Television circuits may require operating voltages of several different levels, some of which can be generated directly by batteries. Other voltages would require the use of a dropping resistor if they were to be generated directly from a battery source. The use of a dropping resistor means that power is dissipated as heat, and this is most undesirable in the case of portable television receivers because it means that part of the battery power is simply being wasted. Therefore pulse supplies have also been provided to generate not only the high direct voltage but also relatively low direct voltages. Such supplies can use a third winding on the same transformer that supplies the high voltage rectifier.

It is desirable that the magnitude of the relatively low direct voltage remain substantially constant. However, the operation of the aforementioned regulating circuit to keep the high voltage at a predetermined level has the effect of increasing the relatively low direct voltage when the amplitude of current pulses in the primary of the transformer is increased and decreasing the magnitude of the relatively low direct voltage when the amplitude of such current pulses is decreased. Thus the attempt to maintain the high direct voltage at a fixed level results in an undesired change in the value of the relatively low direct voltage.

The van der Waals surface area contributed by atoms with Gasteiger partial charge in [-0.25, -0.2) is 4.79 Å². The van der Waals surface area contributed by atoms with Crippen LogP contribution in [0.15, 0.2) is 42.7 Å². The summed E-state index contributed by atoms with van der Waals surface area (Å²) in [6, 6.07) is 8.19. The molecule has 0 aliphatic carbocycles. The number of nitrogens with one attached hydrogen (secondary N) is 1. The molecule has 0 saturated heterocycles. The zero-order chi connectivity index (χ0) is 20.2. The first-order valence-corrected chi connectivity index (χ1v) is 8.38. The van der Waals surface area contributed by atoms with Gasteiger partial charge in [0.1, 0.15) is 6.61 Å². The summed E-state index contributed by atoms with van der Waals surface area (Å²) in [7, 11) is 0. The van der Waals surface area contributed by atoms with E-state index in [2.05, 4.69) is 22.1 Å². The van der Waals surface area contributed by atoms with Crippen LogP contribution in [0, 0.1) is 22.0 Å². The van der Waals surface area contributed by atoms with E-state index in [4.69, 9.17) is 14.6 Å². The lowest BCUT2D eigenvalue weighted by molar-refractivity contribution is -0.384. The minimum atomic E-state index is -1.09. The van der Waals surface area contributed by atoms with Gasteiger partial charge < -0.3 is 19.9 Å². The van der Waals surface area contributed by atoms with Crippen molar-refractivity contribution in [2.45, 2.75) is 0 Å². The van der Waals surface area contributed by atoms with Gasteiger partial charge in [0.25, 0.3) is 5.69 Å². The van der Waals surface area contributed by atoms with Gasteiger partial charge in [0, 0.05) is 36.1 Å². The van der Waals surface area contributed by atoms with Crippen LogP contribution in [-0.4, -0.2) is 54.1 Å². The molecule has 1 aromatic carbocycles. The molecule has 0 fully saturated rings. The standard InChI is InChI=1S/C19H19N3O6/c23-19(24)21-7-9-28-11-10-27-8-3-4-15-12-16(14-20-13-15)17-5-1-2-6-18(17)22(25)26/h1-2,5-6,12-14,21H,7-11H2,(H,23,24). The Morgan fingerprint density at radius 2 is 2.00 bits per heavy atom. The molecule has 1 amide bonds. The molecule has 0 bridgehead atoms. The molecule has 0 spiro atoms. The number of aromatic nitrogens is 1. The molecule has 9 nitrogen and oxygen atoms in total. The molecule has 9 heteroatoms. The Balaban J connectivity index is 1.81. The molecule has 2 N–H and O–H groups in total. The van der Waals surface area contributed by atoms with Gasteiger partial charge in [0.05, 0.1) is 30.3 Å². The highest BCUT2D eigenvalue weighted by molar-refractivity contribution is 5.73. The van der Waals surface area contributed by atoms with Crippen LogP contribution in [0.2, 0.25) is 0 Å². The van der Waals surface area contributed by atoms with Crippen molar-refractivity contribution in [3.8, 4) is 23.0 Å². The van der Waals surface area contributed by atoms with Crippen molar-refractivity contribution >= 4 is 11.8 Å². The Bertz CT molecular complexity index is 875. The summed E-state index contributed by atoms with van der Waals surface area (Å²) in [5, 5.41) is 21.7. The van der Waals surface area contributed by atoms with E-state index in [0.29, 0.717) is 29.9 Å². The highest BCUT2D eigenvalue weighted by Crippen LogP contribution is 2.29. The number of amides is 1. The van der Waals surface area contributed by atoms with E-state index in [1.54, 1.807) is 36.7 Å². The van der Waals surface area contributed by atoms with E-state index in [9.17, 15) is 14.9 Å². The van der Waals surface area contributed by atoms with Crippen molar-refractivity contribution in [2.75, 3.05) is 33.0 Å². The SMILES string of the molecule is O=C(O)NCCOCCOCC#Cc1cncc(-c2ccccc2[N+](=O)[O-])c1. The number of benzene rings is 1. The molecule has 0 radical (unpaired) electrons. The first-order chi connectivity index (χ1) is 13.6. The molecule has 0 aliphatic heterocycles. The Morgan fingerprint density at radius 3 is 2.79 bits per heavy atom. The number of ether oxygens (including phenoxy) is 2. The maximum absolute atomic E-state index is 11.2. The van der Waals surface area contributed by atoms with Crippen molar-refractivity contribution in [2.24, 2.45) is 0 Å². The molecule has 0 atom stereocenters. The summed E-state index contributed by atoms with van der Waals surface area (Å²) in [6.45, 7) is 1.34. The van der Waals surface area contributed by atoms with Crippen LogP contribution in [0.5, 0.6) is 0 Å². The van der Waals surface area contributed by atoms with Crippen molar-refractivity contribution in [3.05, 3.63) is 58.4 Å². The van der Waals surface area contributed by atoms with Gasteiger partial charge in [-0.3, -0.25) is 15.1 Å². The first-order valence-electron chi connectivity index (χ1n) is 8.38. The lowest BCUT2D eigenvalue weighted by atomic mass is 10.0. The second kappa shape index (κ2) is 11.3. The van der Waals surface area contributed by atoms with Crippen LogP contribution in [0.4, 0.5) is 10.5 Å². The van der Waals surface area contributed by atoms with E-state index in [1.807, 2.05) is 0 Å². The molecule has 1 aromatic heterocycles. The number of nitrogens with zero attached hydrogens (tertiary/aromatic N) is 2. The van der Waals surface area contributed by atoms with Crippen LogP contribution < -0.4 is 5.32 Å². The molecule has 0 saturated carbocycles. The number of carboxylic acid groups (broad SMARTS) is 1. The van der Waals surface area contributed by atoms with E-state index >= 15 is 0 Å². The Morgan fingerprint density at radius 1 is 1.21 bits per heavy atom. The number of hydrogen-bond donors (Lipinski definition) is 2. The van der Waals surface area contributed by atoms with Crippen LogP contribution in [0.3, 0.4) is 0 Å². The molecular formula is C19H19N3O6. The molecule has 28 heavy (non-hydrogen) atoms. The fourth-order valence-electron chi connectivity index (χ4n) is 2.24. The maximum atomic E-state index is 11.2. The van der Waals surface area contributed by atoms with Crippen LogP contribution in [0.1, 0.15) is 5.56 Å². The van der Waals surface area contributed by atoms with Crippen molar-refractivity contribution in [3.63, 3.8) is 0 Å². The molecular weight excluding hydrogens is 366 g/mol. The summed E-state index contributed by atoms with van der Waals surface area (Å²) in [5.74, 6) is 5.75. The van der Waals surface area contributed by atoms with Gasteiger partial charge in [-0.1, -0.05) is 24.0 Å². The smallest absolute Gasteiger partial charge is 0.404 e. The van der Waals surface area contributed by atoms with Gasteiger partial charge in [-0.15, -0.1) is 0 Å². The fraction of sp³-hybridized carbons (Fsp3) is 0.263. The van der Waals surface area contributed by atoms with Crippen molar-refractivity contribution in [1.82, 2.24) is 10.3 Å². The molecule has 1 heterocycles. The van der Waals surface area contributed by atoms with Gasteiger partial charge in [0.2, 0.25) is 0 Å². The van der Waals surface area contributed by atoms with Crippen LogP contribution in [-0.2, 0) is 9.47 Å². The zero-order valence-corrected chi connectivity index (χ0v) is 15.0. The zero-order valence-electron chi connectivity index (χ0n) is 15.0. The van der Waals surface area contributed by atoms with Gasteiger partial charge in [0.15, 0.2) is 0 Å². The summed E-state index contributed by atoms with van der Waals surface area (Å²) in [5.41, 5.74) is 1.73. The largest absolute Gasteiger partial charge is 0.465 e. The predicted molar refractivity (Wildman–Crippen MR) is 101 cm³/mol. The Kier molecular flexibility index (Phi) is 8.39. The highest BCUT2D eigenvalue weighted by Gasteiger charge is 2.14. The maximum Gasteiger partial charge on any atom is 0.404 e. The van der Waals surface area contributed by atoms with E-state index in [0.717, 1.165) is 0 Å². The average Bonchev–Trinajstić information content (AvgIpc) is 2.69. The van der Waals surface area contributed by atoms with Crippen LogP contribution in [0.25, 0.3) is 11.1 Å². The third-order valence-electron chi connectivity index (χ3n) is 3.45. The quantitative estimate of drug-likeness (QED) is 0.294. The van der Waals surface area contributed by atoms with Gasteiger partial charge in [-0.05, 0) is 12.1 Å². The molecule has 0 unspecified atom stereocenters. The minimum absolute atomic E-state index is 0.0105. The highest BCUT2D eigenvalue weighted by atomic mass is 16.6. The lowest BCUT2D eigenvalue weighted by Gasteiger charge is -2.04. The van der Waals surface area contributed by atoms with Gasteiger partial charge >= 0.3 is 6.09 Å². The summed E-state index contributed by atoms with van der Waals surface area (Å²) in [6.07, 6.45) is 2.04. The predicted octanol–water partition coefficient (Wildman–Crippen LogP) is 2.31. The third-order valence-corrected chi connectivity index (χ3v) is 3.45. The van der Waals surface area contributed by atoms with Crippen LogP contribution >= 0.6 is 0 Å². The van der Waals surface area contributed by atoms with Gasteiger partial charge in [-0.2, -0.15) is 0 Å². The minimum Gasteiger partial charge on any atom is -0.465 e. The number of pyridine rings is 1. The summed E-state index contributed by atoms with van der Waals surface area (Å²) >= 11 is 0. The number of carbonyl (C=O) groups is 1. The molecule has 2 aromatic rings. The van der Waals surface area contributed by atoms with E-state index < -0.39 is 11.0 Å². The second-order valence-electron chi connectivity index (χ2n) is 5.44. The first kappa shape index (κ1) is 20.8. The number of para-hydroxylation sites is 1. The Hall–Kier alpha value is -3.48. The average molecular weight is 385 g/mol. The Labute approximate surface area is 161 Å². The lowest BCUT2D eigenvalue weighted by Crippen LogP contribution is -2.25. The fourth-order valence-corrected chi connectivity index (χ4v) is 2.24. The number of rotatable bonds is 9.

It is one of the objects of the present invention to provide a voltage regulating circuit to maintain both the high direct voltage and low direct voltage reasonably constant in spite of changes in the load on the high direct voltage rectifier.

Further objects will become apparent from the following specification and drawings.